Appendix 1: Quantitative Approaches to Estimate the Demand for Retail Facilities


1. An econometric model is basically a mathematical function which makes use of regression analysis to determine the statistical relationship between retail floorspace demand and a basket of independent variables which were identified based on certain economic theories. One commonly used economic theory is that the level of consumer expenditure is directly related to the quantity of retail space. Another theory is that the supply or demand for retail floorspace in the proceeding year together with rent/price of the floorspace directly affects the demand for retail floorspace.

2. The major independent variables normally used to develop the econometric model for retail floorspace demand include:

(i) local population;

(ii)  working population;

(iii) visitor arrivals;

(iv)  visitor retail expenditure;

(v) retail sales;

(vi) retail and restaurant employment; and

(vii) retail premises price index.

3. The model is developed by a deductive process and ends up with a mathematical equation which best describes past trends on the demand for retail facilities. The basic steps for developing the econometric model are shown in Figure A1.


4. The expenditure-based methodology attempts to calculate the level of retail expenditure that can be generated within a catchment area and to convert the expenditure level into estimates of retail floorspace demand. The overall approach of the methodology is shown in Figure A2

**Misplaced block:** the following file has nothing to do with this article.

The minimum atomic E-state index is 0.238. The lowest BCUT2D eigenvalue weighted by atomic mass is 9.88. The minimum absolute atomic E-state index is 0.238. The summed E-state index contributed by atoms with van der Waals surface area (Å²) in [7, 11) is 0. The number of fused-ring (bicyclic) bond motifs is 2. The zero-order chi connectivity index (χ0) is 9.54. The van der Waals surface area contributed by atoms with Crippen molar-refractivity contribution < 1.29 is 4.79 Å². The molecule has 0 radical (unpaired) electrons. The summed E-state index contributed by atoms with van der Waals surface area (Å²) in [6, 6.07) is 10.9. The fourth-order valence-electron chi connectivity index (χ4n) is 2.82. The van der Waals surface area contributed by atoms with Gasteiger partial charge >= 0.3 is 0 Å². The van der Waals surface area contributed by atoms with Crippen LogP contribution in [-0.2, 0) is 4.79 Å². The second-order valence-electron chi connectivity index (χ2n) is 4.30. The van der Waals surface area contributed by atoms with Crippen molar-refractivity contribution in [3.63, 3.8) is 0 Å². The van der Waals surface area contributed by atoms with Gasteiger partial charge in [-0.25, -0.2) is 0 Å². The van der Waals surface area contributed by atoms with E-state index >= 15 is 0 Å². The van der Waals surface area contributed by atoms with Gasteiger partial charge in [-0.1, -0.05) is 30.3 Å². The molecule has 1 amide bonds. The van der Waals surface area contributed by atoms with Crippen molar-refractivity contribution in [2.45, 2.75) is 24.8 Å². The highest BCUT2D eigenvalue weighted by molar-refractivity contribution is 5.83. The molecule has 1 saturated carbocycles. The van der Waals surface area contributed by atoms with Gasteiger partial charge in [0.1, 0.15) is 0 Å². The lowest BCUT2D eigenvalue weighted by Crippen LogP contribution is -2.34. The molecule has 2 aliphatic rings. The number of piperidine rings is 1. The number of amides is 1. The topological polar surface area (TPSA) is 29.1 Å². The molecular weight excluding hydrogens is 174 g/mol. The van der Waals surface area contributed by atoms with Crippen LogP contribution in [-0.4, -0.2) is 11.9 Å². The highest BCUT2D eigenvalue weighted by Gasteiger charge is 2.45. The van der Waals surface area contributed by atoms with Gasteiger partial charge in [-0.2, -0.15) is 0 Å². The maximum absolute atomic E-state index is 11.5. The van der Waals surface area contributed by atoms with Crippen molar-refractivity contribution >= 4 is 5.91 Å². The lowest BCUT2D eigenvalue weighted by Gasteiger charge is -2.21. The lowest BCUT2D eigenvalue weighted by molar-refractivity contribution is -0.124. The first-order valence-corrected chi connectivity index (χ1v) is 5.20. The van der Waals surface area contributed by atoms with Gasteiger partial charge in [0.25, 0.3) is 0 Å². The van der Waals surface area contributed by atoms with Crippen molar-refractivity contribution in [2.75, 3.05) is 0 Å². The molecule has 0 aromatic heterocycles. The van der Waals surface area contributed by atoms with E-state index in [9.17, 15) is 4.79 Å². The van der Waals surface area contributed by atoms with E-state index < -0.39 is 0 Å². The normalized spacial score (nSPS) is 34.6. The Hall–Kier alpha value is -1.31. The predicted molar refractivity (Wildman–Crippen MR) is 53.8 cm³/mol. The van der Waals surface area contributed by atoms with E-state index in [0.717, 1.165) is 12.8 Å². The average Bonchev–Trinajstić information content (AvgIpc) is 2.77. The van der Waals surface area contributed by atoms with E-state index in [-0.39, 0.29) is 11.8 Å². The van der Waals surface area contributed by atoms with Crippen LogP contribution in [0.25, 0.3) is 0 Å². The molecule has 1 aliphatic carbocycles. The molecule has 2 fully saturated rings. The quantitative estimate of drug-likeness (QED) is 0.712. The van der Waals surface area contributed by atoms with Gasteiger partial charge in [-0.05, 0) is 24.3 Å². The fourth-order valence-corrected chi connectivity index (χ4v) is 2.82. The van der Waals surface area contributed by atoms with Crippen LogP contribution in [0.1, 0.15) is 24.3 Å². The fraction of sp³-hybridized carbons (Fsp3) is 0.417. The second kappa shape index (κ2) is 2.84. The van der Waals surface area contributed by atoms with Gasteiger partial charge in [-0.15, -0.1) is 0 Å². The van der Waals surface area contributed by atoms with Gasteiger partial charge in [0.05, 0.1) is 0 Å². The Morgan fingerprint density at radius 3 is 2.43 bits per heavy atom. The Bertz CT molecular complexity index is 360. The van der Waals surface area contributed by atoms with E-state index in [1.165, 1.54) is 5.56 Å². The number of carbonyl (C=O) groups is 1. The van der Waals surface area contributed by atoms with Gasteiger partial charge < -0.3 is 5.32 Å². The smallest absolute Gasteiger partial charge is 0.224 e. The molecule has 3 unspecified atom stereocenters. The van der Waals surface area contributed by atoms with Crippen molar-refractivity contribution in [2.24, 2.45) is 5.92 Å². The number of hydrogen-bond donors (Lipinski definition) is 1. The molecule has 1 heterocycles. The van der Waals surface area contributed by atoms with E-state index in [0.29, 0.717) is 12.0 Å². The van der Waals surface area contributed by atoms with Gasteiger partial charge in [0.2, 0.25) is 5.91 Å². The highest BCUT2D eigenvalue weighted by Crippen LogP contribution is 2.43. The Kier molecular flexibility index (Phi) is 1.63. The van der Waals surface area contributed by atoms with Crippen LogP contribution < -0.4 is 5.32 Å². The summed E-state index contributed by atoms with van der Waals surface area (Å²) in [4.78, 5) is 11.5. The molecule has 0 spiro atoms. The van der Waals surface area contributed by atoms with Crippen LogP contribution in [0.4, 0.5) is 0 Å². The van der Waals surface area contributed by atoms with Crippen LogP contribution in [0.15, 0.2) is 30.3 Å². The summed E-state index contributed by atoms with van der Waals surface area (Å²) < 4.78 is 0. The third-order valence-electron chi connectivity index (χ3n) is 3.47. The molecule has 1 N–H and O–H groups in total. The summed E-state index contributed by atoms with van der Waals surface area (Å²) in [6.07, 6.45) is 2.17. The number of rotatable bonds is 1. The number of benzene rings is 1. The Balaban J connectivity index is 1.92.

5. The exercise requires data on the retail system in the base year, calibrating the retail model for the base year, projecting the relevant variables for the design year, and estimating the required retail floorspace to serve the retail system in the design year.

6. The data normally required to carry out the forecasting include:

(i) population, number of household and number of visitors;

(ii)  consumer expenditure;

(iii) shopping habits;

(iv)  existing retail floorspace and its commitments; and

(v) retail turnover.

7. However, it should be noted that the retail floorspace estimated from this method normally excludes retail services as there is no direct correlation between the expenditure on retail services and floorspace requirement. To overcome this deficiency, the standard practice is to make a simple additional allowance for retail service floorspace at a level of between 10% and 20% of the estimated retail floorspace demand.

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 Last revision date : May 2009